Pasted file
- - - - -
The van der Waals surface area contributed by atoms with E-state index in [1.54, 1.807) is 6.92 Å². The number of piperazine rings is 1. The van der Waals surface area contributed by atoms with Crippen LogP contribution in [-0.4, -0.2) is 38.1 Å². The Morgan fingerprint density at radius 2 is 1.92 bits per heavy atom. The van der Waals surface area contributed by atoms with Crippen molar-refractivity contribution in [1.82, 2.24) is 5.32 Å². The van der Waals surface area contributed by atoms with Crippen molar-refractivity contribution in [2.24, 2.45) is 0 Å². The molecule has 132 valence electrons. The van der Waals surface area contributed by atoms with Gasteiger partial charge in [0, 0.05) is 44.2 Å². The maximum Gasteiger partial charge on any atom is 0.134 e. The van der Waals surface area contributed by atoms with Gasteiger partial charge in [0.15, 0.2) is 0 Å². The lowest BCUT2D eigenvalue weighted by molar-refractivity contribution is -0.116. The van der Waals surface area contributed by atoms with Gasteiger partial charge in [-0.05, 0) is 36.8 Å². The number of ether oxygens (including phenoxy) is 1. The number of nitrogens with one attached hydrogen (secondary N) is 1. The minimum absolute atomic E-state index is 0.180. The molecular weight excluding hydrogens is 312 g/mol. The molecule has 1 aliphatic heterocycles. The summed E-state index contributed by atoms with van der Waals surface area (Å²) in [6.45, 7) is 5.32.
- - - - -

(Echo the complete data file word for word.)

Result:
The van der Waals surface area contributed by atoms with E-state index in [1.54, 1.807) is 6.92 Å². The number of piperazine rings is 1. The van der Waals surface area contributed by atoms with Crippen LogP contribution in [-0.4, -0.2) is 38.1 Å². The Morgan fingerprint density at radius 2 is 1.92 bits per heavy atom. The van der Waals surface area contributed by atoms with Crippen molar-refractivity contribution in [1.82, 2.24) is 5.32 Å². The van der Waals surface area contributed by atoms with Crippen molar-refractivity contribution in [2.24, 2.45) is 0 Å². The molecule has 132 valence electrons. The van der Waals surface area contributed by atoms with Gasteiger partial charge in [0, 0.05) is 44.2 Å². The maximum Gasteiger partial charge on any atom is 0.134 e. The van der Waals surface area contributed by atoms with Gasteiger partial charge in [0.15, 0.2) is 0 Å². The lowest BCUT2D eigenvalue weighted by molar-refractivity contribution is -0.116. The van der Waals surface area contributed by atoms with Gasteiger partial charge in [-0.05, 0) is 36.8 Å². The number of ether oxygens (including phenoxy) is 1. The number of nitrogens with one attached hydrogen (secondary N) is 1. The minimum absolute atomic E-state index is 0.180. The molecular weight excluding hydrogens is 312 g/mol. The molecule has 1 aliphatic heterocycles. The summed E-state index contributed by atoms with van der Waals surface area (Å²) in [6.45, 7) is 5.32.